I wonder what I would do if I was there when it happened. I get afraid just thinking about it. Would I still want to flee? Would I still want to do nothing? Am I still afraid I might die doing something?

One evening in downtown Santa Rosa, I was waiting for a dinner date. A young man walking quickly down the side walk focused his gaze on me and started saying derogatory things about me as he changed his direction and started walking directly to me. I felt something new. I became angry and time slowed down as I wondered what I should do. It clearly looked like the young man intended to hit me in the face. And I decided in the slowed down time to do nothing. I can't say why. He rushed forward and at me angry and wild and threw his fist towards my jaw and pulled it back at the last moment and laughed and ran away.

I hadn't flinched. And I was quite peaceful. I can't explain what had happened. I wonder if my presence of mind has something to do with my growing understanding of how to be a good steward of my body and affairs. I lock my doors. I have insurance. I am mindful about what I leave in plain view in my car. I have accumulated a whole host of day to day safety strategies that contribute to my sense of being able to move through this world peacefully.

Boxing is one of the safety strategies.... Not because it is equipping me to knock someone out. I wouldn't last ten seconds with any kind of boxing amateur or pro. I box because of the amazing upper body strength I am regaining, the flexibility and dexterity and the cardio work out. Oh my, I had no idea that all that bopping around would be one of the most effective fitness strategies I had ever encountered.

When someone asked Gandhi why it is he revered a book like the Gita that promotes war, he answered something like this. Go ahead and practice the principles of the Gita and see if it can possibily lead to war.


  1. If violence is such a pervasive activity (as within our very physiology) how then are we to expect peace anywhere? Is it not more about finding that stillness or peace as a state of mind & being in the face of violence as you so beautifully narrate in your stories? Or perhaps what is required is reframing what we call violence? All of the violence you described, and in war between nations and people, seems to be related to survival--just like the reactions within our bodies. Perhaps violence is a fact of life and to pray for world peace is futile in terms of what we expect when we think of world peace. If you were present at that teen’s attack I am imagining that you would have reacted and stepped in as a shield, to protect him. You may have been able to see both sides of the equation and totally understand how survival was dancing in the incident for each party. What was in the young man, and even yourself as a child, that attracted violence? Is some survival strategy within the collective at play? Isn’t peace more about acceptance, acceptance of death and surrender into the ultimate One regardless of the pain, hurt, and aggression? How can one practice non-violence when there isn’t a thing about this world that is non-violent except for our detachment and non-judgment—and even our love or Divine Love in relation to it? We live on a violent planet and while I am an advocate for peace I am not sure how it fits with reality at the moment. Hmmm……. Perhaps you could expand on the Gandhi quote. Thank you for the comments. A pondering Spiritual Warrior.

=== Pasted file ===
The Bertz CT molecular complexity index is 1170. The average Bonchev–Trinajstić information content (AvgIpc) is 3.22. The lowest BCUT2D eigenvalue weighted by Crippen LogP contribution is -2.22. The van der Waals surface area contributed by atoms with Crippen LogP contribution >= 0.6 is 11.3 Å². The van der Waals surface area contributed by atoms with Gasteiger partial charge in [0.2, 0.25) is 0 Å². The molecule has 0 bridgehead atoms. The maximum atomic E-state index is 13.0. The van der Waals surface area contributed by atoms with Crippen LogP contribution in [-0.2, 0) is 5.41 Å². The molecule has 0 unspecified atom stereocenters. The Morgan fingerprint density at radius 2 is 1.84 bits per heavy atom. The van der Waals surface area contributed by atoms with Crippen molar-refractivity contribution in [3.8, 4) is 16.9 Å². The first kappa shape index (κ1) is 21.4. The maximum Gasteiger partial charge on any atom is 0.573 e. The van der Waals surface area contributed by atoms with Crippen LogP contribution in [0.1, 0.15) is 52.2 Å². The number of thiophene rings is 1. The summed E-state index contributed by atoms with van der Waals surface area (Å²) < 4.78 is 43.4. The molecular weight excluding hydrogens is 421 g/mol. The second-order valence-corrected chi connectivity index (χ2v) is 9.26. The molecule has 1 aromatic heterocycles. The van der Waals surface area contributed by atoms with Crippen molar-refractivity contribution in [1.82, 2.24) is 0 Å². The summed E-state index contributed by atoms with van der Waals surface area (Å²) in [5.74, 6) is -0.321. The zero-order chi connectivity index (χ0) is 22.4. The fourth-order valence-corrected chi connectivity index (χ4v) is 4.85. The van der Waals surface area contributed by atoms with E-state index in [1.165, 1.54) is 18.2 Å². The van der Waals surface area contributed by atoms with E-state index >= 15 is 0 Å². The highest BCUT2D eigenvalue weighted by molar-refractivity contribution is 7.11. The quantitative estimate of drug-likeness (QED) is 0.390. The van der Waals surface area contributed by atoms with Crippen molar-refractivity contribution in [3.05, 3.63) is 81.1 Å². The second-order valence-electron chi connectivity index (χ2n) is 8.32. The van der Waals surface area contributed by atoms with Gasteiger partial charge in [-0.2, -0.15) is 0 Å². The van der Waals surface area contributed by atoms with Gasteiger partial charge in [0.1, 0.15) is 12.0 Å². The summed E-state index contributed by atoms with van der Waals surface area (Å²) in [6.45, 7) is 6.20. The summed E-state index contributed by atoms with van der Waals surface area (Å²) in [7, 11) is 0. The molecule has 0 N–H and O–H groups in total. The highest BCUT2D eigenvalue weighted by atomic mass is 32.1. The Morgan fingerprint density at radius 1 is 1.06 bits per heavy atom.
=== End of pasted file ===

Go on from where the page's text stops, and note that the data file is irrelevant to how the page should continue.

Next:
2. Thank you, Rev. Edward, for a straightforward honest answer. In my heart and mind I am deeply moved: I was moved by Anonymous' question, and I am moved by your answer. I am so grateful for the attention each of you has given the question... and I continue to look to God within for clarity-within-the-clarity.

  3. Thank you for such a beautiful insight.

  4. Thank you Mary and thank you Swallow Tail for reading my blog. I appeciate your visits and comments. :) Edward.

  5. I am in awe of your candid reflection. Thank you Edward, you keep teaching me over the years and give me so much to think about.